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“REDICO and American House Senior Living Communities are excited about this one-of-a-kind partnership established with Henry Ford Health System and the city of Grosse Pointe Farms,” said Dale Watchowski, president and CEO of REDICO and American House Senior Living Communities.

American House Grosse Pointe at Cottage includes 84 independent living, assisted living and memory care apartments. Units ranging in size from 267 sq. ft. to 750 sq. ft. for studio, one-bedroom/one bath and two-bedroom/one bath apartments.

“American House Grosse Pointe at Cottage residents will enjoy all the comforts of home plus new things to enjoy, new people to meet and provide the assistance that they may need,” said Rob Gillette, COO of American House Senior Living Communities. “If you haven’t toured the building yet, please do!”

Henry Ford Medical Center-Cottage, a fixture in the Grosse Pointe community for more than 90 years, will continue to offer a wide-range of health services for patients and the Grosse Pointe community in the remaining part of the building. Services include 24-hour emergency care, urgent care, physical therapy, rehabilitation, ambulatory surgery and cancer services. Henry Ford also offers medical services next door at the Henry Ford Medical Center-Pierson Clinic.

“We are delighted to partner with American House and REDICO on this unique senior housing model. Henry Ford and American House share similar missions and values about serving the needs of the community,” says Bob Riney, chief operating officer of Henry Ford Health System. “The senior housing model provides a much-needed resource for seniors and their caregivers. We remain committed to providing the best possible care experience for our patients and families we serve at Cottage. We believe our medical services will provide great comfort to senior residents of American House, their loved ones and their caregivers.”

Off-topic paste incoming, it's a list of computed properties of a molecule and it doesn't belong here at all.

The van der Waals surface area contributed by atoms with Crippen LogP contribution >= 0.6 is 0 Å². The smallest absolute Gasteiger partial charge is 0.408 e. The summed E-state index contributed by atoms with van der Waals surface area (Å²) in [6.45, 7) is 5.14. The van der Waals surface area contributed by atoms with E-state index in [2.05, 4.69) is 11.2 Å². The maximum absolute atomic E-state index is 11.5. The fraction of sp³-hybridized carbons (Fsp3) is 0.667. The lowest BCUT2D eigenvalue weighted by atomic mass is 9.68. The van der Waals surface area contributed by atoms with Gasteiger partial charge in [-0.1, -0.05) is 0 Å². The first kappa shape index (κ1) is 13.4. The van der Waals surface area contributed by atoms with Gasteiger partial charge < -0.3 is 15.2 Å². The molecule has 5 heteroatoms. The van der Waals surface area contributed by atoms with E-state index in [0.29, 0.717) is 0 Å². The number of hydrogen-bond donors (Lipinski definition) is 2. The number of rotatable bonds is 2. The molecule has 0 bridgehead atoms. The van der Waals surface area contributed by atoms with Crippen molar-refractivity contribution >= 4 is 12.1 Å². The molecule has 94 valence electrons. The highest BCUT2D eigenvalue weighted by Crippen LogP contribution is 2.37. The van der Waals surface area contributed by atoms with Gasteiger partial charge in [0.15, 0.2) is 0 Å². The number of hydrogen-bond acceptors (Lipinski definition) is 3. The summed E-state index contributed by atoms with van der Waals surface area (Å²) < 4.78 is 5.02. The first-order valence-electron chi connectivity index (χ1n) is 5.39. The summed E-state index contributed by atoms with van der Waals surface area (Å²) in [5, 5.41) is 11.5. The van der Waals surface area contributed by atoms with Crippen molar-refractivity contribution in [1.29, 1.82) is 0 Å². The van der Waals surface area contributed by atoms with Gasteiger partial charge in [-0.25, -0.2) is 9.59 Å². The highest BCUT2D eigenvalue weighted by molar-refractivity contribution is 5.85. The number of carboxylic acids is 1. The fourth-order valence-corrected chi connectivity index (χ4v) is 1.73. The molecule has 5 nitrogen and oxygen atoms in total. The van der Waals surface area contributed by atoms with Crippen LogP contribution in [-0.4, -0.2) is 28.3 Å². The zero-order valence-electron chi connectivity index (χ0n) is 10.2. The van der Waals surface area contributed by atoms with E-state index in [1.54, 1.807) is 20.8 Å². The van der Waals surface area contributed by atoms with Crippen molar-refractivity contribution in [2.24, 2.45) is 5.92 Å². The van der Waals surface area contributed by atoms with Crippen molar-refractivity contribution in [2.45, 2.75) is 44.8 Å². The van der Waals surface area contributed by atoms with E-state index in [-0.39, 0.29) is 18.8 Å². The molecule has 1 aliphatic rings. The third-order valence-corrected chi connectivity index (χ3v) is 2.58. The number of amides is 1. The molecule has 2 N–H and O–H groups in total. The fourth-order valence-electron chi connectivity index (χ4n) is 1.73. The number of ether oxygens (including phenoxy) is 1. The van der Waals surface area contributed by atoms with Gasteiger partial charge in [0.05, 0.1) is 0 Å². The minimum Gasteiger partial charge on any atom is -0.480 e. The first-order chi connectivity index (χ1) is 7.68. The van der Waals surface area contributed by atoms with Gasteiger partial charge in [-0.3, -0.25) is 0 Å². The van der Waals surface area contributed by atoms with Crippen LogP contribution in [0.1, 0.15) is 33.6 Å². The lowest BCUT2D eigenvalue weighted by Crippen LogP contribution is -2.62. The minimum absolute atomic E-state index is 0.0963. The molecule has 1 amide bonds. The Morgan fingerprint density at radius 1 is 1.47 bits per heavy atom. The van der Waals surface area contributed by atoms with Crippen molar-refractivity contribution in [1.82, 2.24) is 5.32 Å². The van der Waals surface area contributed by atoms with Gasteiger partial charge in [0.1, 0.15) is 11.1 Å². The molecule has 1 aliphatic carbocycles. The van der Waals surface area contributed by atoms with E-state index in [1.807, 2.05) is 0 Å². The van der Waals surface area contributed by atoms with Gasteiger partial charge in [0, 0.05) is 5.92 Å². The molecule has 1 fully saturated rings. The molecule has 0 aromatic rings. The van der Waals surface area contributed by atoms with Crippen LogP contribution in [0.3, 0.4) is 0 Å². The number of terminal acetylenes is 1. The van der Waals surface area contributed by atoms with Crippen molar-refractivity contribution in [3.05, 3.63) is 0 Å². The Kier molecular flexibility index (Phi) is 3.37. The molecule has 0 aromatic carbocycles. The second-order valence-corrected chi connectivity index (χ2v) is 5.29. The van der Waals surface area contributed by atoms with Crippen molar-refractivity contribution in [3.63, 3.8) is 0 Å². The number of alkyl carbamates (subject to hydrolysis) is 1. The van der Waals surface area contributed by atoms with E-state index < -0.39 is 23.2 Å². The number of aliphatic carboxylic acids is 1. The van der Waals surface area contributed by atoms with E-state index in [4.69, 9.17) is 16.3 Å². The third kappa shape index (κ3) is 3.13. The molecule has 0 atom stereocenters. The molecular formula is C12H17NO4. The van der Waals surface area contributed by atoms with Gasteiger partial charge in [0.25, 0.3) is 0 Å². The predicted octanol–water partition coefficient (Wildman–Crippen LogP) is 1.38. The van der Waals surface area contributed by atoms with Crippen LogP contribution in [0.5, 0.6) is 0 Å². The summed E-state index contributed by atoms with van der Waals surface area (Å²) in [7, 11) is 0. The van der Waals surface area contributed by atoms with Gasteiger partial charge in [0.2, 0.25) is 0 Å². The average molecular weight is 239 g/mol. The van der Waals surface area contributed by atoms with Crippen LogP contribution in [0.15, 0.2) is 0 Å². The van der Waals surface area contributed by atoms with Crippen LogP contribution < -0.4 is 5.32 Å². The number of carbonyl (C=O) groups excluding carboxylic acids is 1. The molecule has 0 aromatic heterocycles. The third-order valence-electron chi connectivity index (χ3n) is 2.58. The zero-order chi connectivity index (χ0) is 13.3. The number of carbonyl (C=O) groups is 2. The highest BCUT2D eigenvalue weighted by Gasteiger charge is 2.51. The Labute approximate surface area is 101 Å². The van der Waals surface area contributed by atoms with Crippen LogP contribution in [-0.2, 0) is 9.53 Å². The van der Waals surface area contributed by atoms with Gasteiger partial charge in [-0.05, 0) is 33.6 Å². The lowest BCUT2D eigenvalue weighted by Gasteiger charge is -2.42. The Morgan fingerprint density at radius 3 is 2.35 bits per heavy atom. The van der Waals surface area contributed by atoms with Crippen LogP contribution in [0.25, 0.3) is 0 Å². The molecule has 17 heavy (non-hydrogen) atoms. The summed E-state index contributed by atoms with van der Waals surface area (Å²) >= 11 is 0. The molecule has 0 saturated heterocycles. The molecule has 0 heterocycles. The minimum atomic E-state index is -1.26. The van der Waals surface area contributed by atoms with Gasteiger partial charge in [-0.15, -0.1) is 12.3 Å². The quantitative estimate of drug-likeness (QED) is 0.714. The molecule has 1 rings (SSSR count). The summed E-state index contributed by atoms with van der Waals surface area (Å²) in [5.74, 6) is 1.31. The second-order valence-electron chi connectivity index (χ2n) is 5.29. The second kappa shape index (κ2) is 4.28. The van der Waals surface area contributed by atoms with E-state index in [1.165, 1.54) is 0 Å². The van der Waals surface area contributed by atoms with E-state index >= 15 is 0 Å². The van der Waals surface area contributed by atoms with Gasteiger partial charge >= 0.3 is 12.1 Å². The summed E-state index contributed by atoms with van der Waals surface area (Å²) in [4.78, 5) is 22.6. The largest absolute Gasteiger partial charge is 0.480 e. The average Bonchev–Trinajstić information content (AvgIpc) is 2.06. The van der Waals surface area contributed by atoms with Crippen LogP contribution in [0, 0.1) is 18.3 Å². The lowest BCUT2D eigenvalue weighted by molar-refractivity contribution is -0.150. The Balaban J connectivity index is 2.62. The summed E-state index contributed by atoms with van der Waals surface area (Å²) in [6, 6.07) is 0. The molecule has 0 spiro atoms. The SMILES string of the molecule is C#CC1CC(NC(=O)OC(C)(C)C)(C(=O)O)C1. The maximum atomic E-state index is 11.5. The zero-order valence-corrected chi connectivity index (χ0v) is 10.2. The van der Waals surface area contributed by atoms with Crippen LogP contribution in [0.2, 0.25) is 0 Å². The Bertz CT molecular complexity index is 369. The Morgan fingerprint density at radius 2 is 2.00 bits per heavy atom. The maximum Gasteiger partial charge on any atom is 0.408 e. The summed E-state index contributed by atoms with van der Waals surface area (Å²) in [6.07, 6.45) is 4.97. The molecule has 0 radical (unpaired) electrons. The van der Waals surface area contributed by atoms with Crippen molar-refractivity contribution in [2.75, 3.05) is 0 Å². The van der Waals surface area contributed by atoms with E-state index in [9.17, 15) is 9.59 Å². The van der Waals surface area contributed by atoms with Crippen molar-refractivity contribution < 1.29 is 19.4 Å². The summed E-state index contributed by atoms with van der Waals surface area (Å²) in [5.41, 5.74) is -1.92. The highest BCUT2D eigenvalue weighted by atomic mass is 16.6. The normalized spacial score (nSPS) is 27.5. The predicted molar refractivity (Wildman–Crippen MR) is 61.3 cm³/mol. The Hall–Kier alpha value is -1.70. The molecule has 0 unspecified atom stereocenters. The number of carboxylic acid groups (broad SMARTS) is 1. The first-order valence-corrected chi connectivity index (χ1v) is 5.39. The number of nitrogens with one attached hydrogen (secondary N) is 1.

In addition, the Services for Older Citizens (SOC) a 501(c)(3) nonprofit organization dedicated to helping seniors of the Grosse Pointes and Harper Woods maintain their lives in independence and dignity is located within walking distance of the senior living community. The SOC provides the following:

Information and Assistance

  • Transportation
  • Medical equipment lending
  • Tax preparation
  • Flu vaccine clinic
  • Friendly visits

Meals Program

  • Meals on wheels
  • Luncheons

Home Maintenance

  • Housing repair
  • Housing rehab
  • Chores

The ceremony included remarks from Dale Watchowski, president and CEO of American House Senior Living Communities and REDICO, Paul Szilagyi, executive vice president of Primary Care and Henry Ford Medical Group, Rob Gillette, COO, American House Senior Living Communities and Grosse Pointe Farms Mayor, James Farquhar Jr.

Hearing Detroit with American House

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By: Bryn Bliska, MIT Media Lab

Photos by: Rebecca Kleinberger, MIT Media Lab

Bryn Bliska is a Master’s student and Research Assistant in the Opera of the Future group at the MIT Media Lab. She is excited to be facilitating collaboration between the Opera of the Future team, the Detroit Symphony Orchestra, and many amazing Detroit residents and community institutions for Symphony in D.